Innovative medicines are a significant factor in contributing to advances in cancer care - IPHA

Thursday 5 October, 2017

 

Responding to the publication of a study in the British Medical Journal (BMJ) concerning the benefits on overall survival and quality of life of approved cancer medicines, the IPHA, which represents 44 research based pharmaceutical companies in Ireland, many of whom are providing key oncology medicines, has stated that new therapies have contributed to significant declines in cancer death rates around the world since its peak in 1991.

 

Between 1991 and 2011, cancer mortality rates fell by 21% in the EU 5 (UK, France, Germany, Spain and Italy).  Today, 2 out of 3 people diagnosed with cancer survive at least 5 years.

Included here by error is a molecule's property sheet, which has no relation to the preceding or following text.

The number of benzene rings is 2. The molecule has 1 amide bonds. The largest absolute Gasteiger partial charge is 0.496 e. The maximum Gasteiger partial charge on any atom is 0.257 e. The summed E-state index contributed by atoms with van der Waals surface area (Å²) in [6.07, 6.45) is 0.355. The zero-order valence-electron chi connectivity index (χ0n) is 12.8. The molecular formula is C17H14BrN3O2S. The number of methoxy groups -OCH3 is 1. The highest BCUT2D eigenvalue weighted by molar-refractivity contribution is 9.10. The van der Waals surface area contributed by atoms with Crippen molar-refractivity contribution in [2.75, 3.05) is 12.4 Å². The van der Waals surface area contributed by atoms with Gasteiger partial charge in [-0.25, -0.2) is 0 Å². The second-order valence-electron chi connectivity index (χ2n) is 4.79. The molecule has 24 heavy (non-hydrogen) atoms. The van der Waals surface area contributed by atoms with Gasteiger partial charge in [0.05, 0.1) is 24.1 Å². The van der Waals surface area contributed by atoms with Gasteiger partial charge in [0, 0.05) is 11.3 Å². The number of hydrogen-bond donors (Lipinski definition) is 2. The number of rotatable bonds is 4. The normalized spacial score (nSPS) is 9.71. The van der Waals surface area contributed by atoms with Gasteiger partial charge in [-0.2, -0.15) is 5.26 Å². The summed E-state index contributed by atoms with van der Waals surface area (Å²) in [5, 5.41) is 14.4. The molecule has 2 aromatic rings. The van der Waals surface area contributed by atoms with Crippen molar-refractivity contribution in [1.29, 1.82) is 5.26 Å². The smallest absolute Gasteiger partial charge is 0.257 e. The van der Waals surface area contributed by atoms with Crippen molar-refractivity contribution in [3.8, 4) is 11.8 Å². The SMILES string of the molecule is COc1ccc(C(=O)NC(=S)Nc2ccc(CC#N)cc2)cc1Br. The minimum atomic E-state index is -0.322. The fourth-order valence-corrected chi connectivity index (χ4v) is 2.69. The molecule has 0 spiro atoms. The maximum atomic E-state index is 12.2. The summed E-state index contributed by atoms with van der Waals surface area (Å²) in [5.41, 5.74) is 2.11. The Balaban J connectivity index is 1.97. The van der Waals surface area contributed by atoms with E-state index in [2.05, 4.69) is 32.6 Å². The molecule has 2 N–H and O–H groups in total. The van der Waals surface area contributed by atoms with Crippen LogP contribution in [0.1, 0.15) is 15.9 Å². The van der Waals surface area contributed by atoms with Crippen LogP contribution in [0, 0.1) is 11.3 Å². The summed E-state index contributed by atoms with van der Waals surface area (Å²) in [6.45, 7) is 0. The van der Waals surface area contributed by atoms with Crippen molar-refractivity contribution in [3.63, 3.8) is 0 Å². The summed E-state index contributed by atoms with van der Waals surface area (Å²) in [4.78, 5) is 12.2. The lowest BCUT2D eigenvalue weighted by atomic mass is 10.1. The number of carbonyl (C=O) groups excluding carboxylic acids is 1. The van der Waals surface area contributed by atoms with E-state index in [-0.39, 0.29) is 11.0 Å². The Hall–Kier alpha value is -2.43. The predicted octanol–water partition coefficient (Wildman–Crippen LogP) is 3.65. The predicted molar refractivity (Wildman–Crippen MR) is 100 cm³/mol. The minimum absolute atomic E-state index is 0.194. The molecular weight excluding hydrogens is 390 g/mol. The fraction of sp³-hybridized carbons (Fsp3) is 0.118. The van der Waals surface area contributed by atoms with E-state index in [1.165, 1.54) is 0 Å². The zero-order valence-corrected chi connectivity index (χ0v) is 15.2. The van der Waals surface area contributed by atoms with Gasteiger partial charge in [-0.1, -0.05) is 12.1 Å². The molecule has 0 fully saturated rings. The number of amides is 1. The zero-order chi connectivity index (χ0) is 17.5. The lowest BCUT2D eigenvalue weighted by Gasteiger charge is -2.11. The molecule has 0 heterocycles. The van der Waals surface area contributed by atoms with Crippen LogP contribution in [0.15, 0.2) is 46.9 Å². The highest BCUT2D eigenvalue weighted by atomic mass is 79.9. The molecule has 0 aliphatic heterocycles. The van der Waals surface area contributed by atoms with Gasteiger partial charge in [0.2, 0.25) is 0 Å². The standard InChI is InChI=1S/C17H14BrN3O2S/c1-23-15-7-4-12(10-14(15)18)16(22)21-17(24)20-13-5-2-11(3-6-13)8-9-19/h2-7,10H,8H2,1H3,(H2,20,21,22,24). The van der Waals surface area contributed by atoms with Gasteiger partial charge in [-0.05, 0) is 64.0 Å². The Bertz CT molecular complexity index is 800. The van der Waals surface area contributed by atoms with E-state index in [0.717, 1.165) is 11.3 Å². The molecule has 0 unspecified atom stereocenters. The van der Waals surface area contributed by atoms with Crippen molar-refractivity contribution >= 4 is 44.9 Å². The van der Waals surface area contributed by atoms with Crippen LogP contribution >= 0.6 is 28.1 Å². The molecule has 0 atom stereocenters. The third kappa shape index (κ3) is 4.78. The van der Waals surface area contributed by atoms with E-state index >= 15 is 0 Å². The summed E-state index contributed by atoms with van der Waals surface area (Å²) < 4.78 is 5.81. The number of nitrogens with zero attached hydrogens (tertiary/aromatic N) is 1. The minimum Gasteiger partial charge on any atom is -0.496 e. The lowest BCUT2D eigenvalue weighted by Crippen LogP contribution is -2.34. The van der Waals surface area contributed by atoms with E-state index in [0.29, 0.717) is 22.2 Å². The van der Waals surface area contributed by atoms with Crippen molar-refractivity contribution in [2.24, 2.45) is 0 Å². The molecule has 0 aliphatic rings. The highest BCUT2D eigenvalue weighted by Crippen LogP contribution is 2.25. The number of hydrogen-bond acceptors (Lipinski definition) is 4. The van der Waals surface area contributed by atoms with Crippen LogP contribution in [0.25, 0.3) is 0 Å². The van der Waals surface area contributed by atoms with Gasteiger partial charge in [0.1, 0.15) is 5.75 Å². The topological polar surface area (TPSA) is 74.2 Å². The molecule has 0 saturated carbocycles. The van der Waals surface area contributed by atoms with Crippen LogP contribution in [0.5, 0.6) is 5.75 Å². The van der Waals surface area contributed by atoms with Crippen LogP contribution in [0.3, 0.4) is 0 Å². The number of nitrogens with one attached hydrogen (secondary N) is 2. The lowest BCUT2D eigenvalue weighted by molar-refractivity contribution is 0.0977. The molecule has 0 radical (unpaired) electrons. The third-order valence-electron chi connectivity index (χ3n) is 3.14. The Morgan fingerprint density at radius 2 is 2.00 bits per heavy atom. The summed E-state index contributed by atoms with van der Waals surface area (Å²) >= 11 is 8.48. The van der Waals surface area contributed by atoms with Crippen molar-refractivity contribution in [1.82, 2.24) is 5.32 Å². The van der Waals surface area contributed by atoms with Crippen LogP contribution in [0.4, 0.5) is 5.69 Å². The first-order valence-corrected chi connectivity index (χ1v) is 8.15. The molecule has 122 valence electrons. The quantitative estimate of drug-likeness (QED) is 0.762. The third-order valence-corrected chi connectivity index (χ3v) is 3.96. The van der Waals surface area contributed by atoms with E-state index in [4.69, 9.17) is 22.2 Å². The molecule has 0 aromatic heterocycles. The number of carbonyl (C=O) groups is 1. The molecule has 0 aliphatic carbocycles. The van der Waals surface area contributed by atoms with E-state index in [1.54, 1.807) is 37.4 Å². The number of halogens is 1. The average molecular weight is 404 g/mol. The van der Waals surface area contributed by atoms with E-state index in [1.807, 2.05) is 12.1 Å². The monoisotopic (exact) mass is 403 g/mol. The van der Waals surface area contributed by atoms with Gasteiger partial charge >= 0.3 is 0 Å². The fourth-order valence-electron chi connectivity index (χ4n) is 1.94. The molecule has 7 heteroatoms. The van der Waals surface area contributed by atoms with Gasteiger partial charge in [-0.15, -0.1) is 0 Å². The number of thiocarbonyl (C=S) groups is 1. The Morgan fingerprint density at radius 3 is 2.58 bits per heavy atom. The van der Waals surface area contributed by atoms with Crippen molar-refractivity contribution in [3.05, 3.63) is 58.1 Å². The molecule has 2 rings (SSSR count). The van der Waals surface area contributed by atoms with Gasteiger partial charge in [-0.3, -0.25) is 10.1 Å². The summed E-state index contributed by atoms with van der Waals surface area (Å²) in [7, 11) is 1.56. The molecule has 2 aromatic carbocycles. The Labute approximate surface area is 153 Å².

According to IPHA CEO Oliver O’Connor, “long term cancer survival rates in Ireland have also improved significantly in the last decade – from 42% in the period 1994-1999 to 60% in 2005-2009 in men and from 52% to 62% over the same period in women.  Innovative oncology medicines have played a significant role in this.  For cancer patients globally, life expectancy continues to improve and there is no doubt that innovative medicines are a significant factor contributing to advances in cancer care.

 

It is worth noting that the BMJ study had not followed up on real world data on actual patient outcomes, but scrutinised exclusively clinical trials, and only afterwards compared this data with how the drugs have been used.  It can take many years to gather overall survival data on new cancer medicines.  This is why meaningful ‘surrogate outcomes’, such as progression free survival, are used by regulators so that promising new medicines can be provided to patients whilst further evidence is collected. Often these patients have no other treatment option.

 

 

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